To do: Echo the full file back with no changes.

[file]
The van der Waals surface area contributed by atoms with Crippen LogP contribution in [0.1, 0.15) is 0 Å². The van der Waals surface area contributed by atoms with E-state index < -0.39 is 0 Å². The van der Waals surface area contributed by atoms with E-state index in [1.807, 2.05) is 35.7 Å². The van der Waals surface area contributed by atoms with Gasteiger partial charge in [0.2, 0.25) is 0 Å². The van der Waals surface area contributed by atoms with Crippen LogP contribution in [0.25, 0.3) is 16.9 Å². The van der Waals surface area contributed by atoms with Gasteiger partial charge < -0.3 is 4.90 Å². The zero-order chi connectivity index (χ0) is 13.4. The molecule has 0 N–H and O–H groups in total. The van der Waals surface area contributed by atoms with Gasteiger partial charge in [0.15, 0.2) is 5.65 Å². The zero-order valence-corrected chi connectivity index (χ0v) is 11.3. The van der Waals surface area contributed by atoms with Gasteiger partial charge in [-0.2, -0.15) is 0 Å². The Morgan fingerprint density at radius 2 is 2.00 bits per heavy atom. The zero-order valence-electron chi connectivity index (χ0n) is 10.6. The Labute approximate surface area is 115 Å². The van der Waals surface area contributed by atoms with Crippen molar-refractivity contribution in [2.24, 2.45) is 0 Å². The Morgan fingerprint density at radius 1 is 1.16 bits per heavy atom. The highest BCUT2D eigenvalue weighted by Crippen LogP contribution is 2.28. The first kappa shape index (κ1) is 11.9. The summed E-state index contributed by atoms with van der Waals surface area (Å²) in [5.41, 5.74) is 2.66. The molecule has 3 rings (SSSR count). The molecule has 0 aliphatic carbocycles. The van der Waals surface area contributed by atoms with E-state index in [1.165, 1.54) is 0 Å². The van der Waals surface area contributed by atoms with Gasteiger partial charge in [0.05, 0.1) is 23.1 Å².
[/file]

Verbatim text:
The van der Waals surface area contributed by atoms with Crippen LogP contribution in [0.1, 0.15) is 0 Å². The van der Waals surface area contributed by atoms with E-state index < -0.39 is 0 Å². The van der Waals surface area contributed by atoms with E-state index in [1.807, 2.05) is 35.7 Å². The van der Waals surface area contributed by atoms with Gasteiger partial charge in [0.2, 0.25) is 0 Å². The van der Waals surface area contributed by atoms with Crippen LogP contribution in [0.25, 0.3) is 16.9 Å². The van der Waals surface area contributed by atoms with Gasteiger partial charge < -0.3 is 4.90 Å². The zero-order chi connectivity index (χ0) is 13.4. The molecule has 0 N–H and O–H groups in total. The van der Waals surface area contributed by atoms with Gasteiger partial charge in [0.15, 0.2) is 5.65 Å². The zero-order valence-corrected chi connectivity index (χ0v) is 11.3. The van der Waals surface area contributed by atoms with Gasteiger partial charge in [-0.2, -0.15) is 0 Å². The Morgan fingerprint density at radius 2 is 2.00 bits per heavy atom. The zero-order valence-electron chi connectivity index (χ0n) is 10.6. The Labute approximate surface area is 115 Å². The van der Waals surface area contributed by atoms with Crippen molar-refractivity contribution in [2.24, 2.45) is 0 Å². The Morgan fingerprint density at radius 1 is 1.16 bits per heavy atom. The highest BCUT2D eigenvalue weighted by Crippen LogP contribution is 2.28. The first kappa shape index (κ1) is 11.9. The summed E-state index contributed by atoms with van der Waals surface area (Å²) in [5.41, 5.74) is 2.66. The molecule has 3 rings (SSSR count). The molecule has 0 aliphatic carbocycles. The van der Waals surface area contributed by atoms with E-state index in [1.165, 1.54) is 0 Å². The van der Waals surface area contributed by atoms with Gasteiger partial charge in [0.05, 0.1) is 23.1 Å².